“(..) insight can come from outside the mind.”
G. Gigerenzer, Adaptive Thinking, Oxford University Press, 2000, p. vii (a.o.).
There’s something deeply unnerving about scientists, especially neuroscientists: it is the idea that whatever there is can be located somewhere. Localized so as to make it a candidate for treatment of some sort. In this sense, neuroscience took over the world because the world is filled with people who believe things can be pinpointed and then addressed. Forget about the butterfly effect, the butterfly is in our current world view pinned down where it can be examined.
Nothing can be farther removed from the ecological point of view (this includes most people who see themselves as the ‘advocates of ecological preservation’). It may well be that this world view of pinning down, setting apart and solving is the root cause of us not applying evident solutions to the issues we have, in a broad sense, with our environment.
I just started reading again and stumbled across Gerd Gigerenzer which made me think of the thesis I wrote with the apparently-not-so-catchy title ‘Do Humans Think?“. I find myself in one of those sour-sweet moments where you realize the point you wanted to make has been made before (and made better) but where it’s simultaneously clear that the point somebody better than you wanted to make is the point you wanted to make.
Such an autobiographical fait divers normally does not add a lot except that here it kind of illustrates how in some non-mystical way we are all ‘tuned’ to some sort of knowledge environment where we ‘pick out’ some stuff that resonates with us, and with what surrounds us. Sociologically we have seen a century (and more in particular a half century) which was very productive of insights connected to the application of binary logic to everything (up to and including the societal).
But as every era this particular era comes to an end as well because, for all of the knowledge which was created under the mind/computer/politics triad, there are an increasing number of blind spots which are becoming more prominent as we go on. In my thesis title I tried to put this as a slogan indicating that now thinking as a process has been associated to computer rationality (& economic rationality to computer/market modeling) maybe we humans should just relinquish claims to being intelligent in that normative way.
Maybe we should instead just examine how our specific irrational common sense reasoning worked and how this more adaptive on the spot context-sensitive and other-sensitive apparently succeeds in making us somewhat successful in getting us to make progress in knowledge (&, as far as I am concerned, in society insofar we can overcome the current ecological/financial/political crises without a type of breakdown of humanity which characterized the XXth century more than the advances in science).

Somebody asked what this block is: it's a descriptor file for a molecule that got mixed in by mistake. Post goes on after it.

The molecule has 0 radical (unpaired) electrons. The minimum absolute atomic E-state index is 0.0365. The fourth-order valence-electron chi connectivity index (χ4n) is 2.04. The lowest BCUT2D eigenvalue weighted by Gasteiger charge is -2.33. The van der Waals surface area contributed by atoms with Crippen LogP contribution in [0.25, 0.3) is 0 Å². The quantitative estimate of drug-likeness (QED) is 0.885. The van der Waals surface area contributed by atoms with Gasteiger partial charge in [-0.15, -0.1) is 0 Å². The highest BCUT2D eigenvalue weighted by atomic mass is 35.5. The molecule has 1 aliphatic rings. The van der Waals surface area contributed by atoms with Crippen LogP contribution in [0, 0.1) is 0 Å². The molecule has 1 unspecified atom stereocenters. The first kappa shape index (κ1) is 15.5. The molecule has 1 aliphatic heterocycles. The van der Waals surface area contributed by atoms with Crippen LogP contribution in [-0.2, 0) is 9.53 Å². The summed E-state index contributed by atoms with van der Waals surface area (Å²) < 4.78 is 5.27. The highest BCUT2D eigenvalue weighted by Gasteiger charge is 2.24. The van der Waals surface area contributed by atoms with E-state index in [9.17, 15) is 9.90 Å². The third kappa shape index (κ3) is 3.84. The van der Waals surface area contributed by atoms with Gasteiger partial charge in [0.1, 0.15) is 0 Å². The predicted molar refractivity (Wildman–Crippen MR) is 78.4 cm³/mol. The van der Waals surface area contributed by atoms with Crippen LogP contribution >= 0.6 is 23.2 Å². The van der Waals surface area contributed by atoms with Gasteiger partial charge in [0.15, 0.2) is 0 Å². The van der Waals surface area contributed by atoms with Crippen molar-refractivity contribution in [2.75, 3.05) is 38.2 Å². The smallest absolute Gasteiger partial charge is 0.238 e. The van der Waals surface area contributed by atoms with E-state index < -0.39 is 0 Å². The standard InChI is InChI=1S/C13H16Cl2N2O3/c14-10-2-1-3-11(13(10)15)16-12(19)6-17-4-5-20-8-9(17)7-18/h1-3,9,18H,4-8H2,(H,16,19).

The blind spot is that there are things of value which cannot be pinned down into a specific spot of space/time (if you will things which are both wave and particle but never completely a specific mixture of the one and the other). If the context is fluctuating and the content always depending on the context, we cannot dream to solve all issues. Worse, if we dream to solve all issues we create an issue which is insurmountable, namely that we do not need our surroundings and or fellows in any real non-instrumental way.
I think that this issue has been created although it is not insurmountable because a dream can be as convincing as hell but it always remains a dream. Reality, hell or heaven it may be, is always stronger than a dream. And the fact is that reality is not such that it can be ‘solved’. Reality is a butterfly that will always fly.
So the key thought is that insight can’t come from thinking everything through, whether in your head or in a computer model. The key thought is that whatever we may gain as knowledge to some extent will be determined by what (and who!) is around us. This is not about the individual having flashes of insight produced by heavenly inspiration, nude muses or practical problems; it is about examining where are the blind spots, the things we cannot express with current terms, and then proposing new terms with which to express them suggesting new avenues of research, analysis and partial problem-solving.
The one thing I object to in Gigerenzer’s slogan is the polarization between the in and the out of the mind. This is already a surrender to the mind as computer and mind as brain metaphors in their neurotic strictness. Things in the mind or not in the brain. Things in a mind or unable to be located anywhere else than in critical discussion between beings building up a language progressively more capable of expressing what is (and even more important: what should be).
In the end flashes of imagination and capturing of other people’s imaginations are a matter of individuals but a matter of individuals taking inspiration of other individuals and inspiring yet other individuals. The people that have the flashes and are able to express them so as to be nominatively identified with them are in some way special (like a diode is special for allowing current to flow only some of the time) but the really special thing is that they would not have flashes if not for this whole bunch of people (us) in their environment which try to convince them and need to be convinced (like a diode without the rest of the circuit being a neat subject for study but unable to express anything).